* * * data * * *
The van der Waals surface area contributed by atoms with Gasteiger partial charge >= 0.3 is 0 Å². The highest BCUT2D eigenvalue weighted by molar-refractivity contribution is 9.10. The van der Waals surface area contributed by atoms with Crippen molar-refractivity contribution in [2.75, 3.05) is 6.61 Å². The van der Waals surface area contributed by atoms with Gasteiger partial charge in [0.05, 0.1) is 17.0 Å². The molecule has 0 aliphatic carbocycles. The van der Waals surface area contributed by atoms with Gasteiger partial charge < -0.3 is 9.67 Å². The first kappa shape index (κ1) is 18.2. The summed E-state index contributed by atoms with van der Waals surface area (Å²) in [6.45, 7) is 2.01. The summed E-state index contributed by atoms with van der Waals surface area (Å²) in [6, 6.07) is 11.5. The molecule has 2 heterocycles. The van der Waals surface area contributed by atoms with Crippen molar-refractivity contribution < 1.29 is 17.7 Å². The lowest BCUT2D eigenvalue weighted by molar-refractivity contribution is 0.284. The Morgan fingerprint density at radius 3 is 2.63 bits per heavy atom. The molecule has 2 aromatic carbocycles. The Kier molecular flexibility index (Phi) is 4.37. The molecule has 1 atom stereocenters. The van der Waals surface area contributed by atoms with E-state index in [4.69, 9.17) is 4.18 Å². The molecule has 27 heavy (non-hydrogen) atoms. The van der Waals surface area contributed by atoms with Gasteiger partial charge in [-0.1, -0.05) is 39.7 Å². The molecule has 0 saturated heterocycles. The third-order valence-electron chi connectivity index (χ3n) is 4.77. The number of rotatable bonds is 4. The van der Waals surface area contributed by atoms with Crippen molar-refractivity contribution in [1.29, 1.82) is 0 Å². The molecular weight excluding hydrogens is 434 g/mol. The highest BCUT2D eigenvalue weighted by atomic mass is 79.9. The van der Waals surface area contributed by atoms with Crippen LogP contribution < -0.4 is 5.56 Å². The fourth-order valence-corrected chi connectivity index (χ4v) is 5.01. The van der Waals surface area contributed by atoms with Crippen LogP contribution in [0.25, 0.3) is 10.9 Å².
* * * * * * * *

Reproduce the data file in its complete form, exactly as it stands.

The van der Waals surface area contributed by atoms with Gasteiger partial charge >= 0.3 is 0 Å². The highest BCUT2D eigenvalue weighted by molar-refractivity contribution is 9.10. The van der Waals surface area contributed by atoms with Crippen molar-refractivity contribution in [2.75, 3.05) is 6.61 Å². The van der Waals surface area contributed by atoms with Gasteiger partial charge in [0.05, 0.1) is 17.0 Å². The molecule has 0 aliphatic carbocycles. The van der Waals surface area contributed by atoms with Gasteiger partial charge < -0.3 is 9.67 Å². The first kappa shape index (κ1) is 18.2. The summed E-state index contributed by atoms with van der Waals surface area (Å²) in [6.45, 7) is 2.01. The summed E-state index contributed by atoms with van der Waals surface area (Å²) in [6, 6.07) is 11.5. The molecule has 2 heterocycles. The van der Waals surface area contributed by atoms with Crippen molar-refractivity contribution < 1.29 is 17.7 Å². The lowest BCUT2D eigenvalue weighted by molar-refractivity contribution is 0.284. The Morgan fingerprint density at radius 3 is 2.63 bits per heavy atom. The molecule has 2 aromatic carbocycles. The Kier molecular flexibility index (Phi) is 4.37. The molecule has 1 atom stereocenters. The van der Waals surface area contributed by atoms with E-state index in [4.69, 9.17) is 4.18 Å². The molecule has 27 heavy (non-hydrogen) atoms. The van der Waals surface area contributed by atoms with Gasteiger partial charge in [-0.1, -0.05) is 39.7 Å². The molecule has 0 saturated heterocycles. The third-order valence-electron chi connectivity index (χ3n) is 4.77. The number of rotatable bonds is 4. The van der Waals surface area contributed by atoms with Crippen molar-refractivity contribution in [1.29, 1.82) is 0 Å². The molecular weight excluding hydrogens is 434 g/mol. The highest BCUT2D eigenvalue weighted by atomic mass is 79.9. The van der Waals surface area contributed by atoms with Crippen LogP contribution < -0.4 is 5.56 Å². The fourth-order valence-corrected chi connectivity index (χ4v) is 5.01. The van der Waals surface area contributed by atoms with Crippen LogP contribution in [0.25, 0.3) is 10.9 Å².